To help you reach your saving goals, let us try to identify what keeps you from being successful at it. If other people can save, then that is proof that it is not impossible to accomplish in this day and age. But you need to look inside you to determine the factors that affect your ability to save instead of spend.
Here are 5 reasons that you may be able to relate to.
We are surrounded by buying temptations.
Everywhere you look, the TV, billboards, endorsements, and even the Super Bowl – all of these are infused with temptations to get you to buy. Companies spend millions of dollars to make their advertisements very effective. They only have one goal: to convince you that you need their product or service. They will tempt you and justify why you need to spend your hard earned money on what they have to offer. If they spent that much money, you can very well expect that it will be effective. Do not think that you can brush it off in a heartbeat.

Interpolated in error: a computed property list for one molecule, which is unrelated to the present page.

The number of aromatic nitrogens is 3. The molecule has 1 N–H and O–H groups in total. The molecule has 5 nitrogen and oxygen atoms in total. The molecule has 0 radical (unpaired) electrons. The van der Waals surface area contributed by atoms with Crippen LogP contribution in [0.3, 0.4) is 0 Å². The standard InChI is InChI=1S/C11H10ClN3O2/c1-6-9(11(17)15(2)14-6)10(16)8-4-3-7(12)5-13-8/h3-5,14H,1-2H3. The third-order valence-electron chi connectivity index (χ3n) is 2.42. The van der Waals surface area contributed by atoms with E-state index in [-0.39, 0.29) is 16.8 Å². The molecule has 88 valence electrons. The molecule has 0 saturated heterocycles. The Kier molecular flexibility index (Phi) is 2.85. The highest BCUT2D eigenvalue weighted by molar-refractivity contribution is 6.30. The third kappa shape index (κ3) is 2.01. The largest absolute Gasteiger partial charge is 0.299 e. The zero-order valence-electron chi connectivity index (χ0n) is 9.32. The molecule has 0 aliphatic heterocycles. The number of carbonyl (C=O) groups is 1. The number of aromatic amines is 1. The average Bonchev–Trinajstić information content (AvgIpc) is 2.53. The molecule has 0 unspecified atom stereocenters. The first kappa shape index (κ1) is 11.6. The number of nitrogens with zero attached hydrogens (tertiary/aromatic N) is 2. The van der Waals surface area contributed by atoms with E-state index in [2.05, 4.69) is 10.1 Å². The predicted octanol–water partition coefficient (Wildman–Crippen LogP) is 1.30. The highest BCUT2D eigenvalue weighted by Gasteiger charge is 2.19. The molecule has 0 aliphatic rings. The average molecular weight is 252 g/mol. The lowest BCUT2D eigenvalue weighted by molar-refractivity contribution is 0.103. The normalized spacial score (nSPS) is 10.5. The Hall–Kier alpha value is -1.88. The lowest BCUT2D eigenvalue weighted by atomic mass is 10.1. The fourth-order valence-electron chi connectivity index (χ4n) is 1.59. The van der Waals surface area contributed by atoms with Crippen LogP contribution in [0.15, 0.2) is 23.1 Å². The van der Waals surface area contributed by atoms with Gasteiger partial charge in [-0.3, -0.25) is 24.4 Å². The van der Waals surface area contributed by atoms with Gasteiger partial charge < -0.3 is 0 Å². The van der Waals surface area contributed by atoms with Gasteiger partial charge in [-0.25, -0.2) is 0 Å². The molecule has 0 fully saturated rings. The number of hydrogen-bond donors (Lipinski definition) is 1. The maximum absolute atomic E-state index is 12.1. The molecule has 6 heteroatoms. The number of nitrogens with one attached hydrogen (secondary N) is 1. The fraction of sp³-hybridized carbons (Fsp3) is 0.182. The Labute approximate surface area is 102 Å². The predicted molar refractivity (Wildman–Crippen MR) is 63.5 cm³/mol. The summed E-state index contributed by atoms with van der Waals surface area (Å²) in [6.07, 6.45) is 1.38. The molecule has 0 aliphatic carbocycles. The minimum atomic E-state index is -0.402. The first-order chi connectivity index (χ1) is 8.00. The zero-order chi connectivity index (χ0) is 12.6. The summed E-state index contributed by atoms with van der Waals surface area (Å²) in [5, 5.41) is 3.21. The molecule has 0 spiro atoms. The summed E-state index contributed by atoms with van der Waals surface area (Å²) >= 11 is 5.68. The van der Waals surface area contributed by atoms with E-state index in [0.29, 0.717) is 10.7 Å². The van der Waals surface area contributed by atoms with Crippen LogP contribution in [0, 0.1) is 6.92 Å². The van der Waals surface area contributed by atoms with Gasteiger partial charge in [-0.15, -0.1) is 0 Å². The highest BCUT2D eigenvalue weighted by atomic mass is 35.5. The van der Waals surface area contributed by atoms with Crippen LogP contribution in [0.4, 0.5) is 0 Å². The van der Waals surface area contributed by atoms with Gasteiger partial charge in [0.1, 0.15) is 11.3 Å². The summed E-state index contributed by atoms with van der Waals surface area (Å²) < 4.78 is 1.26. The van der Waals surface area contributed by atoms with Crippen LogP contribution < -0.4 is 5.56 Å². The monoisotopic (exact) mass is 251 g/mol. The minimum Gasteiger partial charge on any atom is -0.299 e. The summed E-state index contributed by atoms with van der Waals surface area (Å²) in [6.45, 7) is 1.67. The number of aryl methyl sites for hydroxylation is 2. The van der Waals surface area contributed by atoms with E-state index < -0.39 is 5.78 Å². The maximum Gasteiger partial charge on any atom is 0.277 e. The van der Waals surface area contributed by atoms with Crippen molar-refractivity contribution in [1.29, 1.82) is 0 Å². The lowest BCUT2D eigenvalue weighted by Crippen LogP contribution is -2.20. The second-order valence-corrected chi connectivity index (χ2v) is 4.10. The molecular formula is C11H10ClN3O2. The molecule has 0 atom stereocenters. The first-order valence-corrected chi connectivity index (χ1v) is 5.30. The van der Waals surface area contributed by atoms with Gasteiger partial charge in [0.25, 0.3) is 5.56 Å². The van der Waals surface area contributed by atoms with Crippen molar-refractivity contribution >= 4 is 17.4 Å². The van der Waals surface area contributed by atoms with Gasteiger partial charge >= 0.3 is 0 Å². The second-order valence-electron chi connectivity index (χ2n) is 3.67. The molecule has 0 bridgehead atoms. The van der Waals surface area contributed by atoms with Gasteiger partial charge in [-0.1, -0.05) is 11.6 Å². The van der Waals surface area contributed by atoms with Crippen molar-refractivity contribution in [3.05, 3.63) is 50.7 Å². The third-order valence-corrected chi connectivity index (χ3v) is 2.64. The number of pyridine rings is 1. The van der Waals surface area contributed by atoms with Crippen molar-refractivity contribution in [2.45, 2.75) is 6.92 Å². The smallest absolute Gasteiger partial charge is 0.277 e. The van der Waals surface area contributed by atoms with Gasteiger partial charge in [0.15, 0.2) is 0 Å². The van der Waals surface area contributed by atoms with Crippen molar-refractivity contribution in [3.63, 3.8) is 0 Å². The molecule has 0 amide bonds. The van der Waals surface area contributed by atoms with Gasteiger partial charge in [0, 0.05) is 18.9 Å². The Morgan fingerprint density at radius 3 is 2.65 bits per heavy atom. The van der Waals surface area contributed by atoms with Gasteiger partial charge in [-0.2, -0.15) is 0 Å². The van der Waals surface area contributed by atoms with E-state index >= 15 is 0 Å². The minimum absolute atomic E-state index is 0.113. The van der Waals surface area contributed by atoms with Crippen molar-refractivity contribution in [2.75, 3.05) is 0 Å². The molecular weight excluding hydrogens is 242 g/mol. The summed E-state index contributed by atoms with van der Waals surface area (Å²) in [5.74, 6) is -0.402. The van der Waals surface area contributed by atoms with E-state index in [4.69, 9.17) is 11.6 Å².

To remove yourself from the clutches of these tempting products and services, you need to be able to differentiate what is a necessity and what is not. You have to know your finances very well to decide if you should spend on something or if it will benefit you more to just put it aside to fund your saving goals.
We equate success with material possessions.